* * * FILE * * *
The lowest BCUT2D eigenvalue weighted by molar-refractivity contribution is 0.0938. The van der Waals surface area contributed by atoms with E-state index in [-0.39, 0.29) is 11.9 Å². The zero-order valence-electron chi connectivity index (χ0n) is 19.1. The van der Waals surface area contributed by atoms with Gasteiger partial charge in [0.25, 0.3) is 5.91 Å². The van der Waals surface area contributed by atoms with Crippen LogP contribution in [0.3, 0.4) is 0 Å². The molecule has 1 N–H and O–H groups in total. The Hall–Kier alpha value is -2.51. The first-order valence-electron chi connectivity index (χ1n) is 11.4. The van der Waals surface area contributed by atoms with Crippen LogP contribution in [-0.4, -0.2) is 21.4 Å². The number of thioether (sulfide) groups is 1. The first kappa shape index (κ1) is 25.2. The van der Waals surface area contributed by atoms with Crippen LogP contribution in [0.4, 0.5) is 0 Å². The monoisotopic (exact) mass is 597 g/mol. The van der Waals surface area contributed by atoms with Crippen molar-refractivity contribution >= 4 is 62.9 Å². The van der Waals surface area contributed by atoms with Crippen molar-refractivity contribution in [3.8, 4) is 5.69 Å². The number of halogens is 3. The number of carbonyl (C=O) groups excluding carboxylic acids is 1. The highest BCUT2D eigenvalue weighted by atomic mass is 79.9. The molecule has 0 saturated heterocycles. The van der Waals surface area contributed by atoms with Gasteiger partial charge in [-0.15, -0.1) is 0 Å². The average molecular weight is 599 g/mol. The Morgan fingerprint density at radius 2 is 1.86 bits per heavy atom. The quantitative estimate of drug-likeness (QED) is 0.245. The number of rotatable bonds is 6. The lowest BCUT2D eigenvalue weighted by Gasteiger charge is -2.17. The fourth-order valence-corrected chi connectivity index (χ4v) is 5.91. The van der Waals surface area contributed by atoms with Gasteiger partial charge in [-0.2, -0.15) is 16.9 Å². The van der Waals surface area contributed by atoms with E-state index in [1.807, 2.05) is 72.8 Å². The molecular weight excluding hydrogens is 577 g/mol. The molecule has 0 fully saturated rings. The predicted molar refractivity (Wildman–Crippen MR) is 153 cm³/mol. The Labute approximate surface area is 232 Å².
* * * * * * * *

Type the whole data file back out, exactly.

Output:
The lowest BCUT2D eigenvalue weighted by molar-refractivity contribution is 0.0938. The van der Waals surface area contributed by atoms with E-state index in [-0.39, 0.29) is 11.9 Å². The zero-order valence-electron chi connectivity index (χ0n) is 19.1. The van der Waals surface area contributed by atoms with Gasteiger partial charge in [0.25, 0.3) is 5.91 Å². The van der Waals surface area contributed by atoms with Crippen LogP contribution in [0.3, 0.4) is 0 Å². The molecule has 1 N–H and O–H groups in total. The Hall–Kier alpha value is -2.51. The first-order valence-electron chi connectivity index (χ1n) is 11.4. The van der Waals surface area contributed by atoms with Crippen LogP contribution in [-0.4, -0.2) is 21.4 Å². The number of thioether (sulfide) groups is 1. The first kappa shape index (κ1) is 25.2. The van der Waals surface area contributed by atoms with Crippen LogP contribution in [0.4, 0.5) is 0 Å². The monoisotopic (exact) mass is 597 g/mol. The van der Waals surface area contributed by atoms with Crippen molar-refractivity contribution >= 4 is 62.9 Å². The van der Waals surface area contributed by atoms with Crippen molar-refractivity contribution in [3.8, 4) is 5.69 Å². The number of halogens is 3. The number of carbonyl (C=O) groups excluding carboxylic acids is 1. The highest BCUT2D eigenvalue weighted by atomic mass is 79.9. The molecule has 0 saturated heterocycles. The van der Waals surface area contributed by atoms with Gasteiger partial charge in [-0.15, -0.1) is 0 Å². The average molecular weight is 599 g/mol. The Morgan fingerprint density at radius 2 is 1.86 bits per heavy atom. The quantitative estimate of drug-likeness (QED) is 0.245. The number of rotatable bonds is 6. The lowest BCUT2D eigenvalue weighted by Gasteiger charge is -2.17. The fourth-order valence-corrected chi connectivity index (χ4v) is 5.91. The van der Waals surface area contributed by atoms with Gasteiger partial charge in [-0.2, -0.15) is 16.9 Å². The van der Waals surface area contributed by atoms with E-state index in [1.807, 2.05) is 72.8 Å². The molecular weight excluding hydrogens is 577 g/mol. The molecule has 0 fully saturated rings. The predicted molar refractivity (Wildman–Crippen MR) is 153 cm³/mol. The Labute approximate surface area is 232 Å².